Ladies & Gentlemen, being Chairman of a large, active, virile organisation like the SAWC is quite an experience. Writers remind me in some ways of teachers, or actors. They are highly creative, often playing a part, often rather full of themselves, very often lonely in their endeavours, and usually doing a difficult job without receiving much praise. And the committee members of an organisation like this one have these qualities in abundance, plus other qualities, as I found.
For me the year under review started on 10 March 2018 at the Extra-Ordinary General Meeting, when I suddenly found myself as Chairman of this august writers’ body. Can you imagine being thrust without warning into a group of people who are so dedicated to their jobs as members of the committee that runs a writers’ circle? Fortunately I found that these people are also very easy to get on with.
When we get to the Election of office-bearers later on in this programme I shall have pleasure in introducing you individually to these people. As by now you may have realised, this report is mainly about people. But I must tell you that we are making big efforts to jack up our website. Without a dynamic website you are lost. We have arranged for Select Web to work on our website and to train one or more of our committee to keep the website looking good and showing the world what we do in the SAWC. People are what make the SAWC tick whether they are members or not.
At that first meeting, Joan Boyes, long-standing former member and committee member, spoke to us. At the Awards Luncheon on 24 March we dressed up as famous characters in books and Darryl Earl David was the speaker and Guest of Honour. On 21 April Thobela Ngidi addressed us. Then on 19 May our speaker was Dr Betty Govinden. On 23 June we were addressed by Dr B P Singh. On 21 July we were addressed by Gertrud Strauss.
The next item on our calendar was the one-day seminar at Augusta Country Estate, the topic being books in the Jekyll and Hyde genre. It was organised by Ginny Porter. The keynote speaker was Patrick Dutton, and other speakers included former Chair of the SAWC Brigitta Simpson, Ginny Porter and Derek Griffin.
At our next general meeting on 15 September Chris Hoare was our speaker. On 20 October our speaker was Sarita Mathur. On 17 November, finally we had Aakash Bramdeo, Editor of the Sunday Tribune as our guest speaker. During the year under review your committee, mainly Sylvia Garib, made extra efforts to get publicity for our activities in local newspapers. But this was often easier said than done.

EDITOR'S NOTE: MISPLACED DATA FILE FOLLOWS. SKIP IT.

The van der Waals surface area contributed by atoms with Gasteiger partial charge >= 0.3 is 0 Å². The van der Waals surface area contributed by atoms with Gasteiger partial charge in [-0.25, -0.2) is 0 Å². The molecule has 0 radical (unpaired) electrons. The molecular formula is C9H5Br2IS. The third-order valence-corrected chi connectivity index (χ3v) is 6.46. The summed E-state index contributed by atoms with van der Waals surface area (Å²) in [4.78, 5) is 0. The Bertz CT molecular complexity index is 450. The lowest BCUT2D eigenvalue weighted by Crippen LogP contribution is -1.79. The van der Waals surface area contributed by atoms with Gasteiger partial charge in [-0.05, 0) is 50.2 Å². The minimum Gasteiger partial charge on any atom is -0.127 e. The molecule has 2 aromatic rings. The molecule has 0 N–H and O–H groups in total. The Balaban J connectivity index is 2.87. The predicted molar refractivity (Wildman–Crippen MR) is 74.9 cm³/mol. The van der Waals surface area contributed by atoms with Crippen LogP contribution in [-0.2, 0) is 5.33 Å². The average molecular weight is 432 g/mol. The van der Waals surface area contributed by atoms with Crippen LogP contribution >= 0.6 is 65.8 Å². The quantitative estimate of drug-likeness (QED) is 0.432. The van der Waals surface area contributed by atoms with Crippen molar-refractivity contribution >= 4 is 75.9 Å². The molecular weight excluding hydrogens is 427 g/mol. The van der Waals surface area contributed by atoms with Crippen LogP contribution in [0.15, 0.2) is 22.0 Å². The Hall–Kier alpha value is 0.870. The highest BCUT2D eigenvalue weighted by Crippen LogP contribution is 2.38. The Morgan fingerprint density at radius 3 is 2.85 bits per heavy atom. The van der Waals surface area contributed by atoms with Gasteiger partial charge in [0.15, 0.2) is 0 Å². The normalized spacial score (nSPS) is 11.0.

Some newspaper editors find that a writers’ circle does not provide quite the sensational news that they seem to seek. But they are getting to know us better. It seems that the SAWC is fulfilling something of a watchdog role these days. One of our long-standing members, Janet Hurst-Nicholson, was in Mitchell Park when she noticed that the massive historical monument there was full of proofreading errors. She told me, I went there myself and confirmed that it was so.
I reported to the committee and wrote to the Sunday Tribune who published my article, being kind enough to mention the South African Writers’ Circle by name, though under the reporter’s by-line… Hmm. Yes. The result is unknown as yet. But it seems we are getting known. Which we want to be.
As a matter of interest, our maximum number of paid-up members during the year under review was 179, with 23% of them living so far afield that they can’t attend these meetings, making the journal Write Now all that more important.
We have decided to make an effort to attract younger people to join the SAWC. If you know of any younger people who might be interested in joining, please tell them to contact us. No slur on older members!
This report is about people. Without YOU people the SAWC would be nothing. We depend on you people to tell us what you are writing, how difficult you are finding it, – if that is so – and how well you are doing if you are having success. And what you are writing about. We want to know.
We depend on you to spread the word, to tell your friends about the SAWC. They don’t have to be successful writers. If they love reading and love the English language, then they will find a home here. Just as many of YOU have found a home here. Writing is Exciting! Thank you.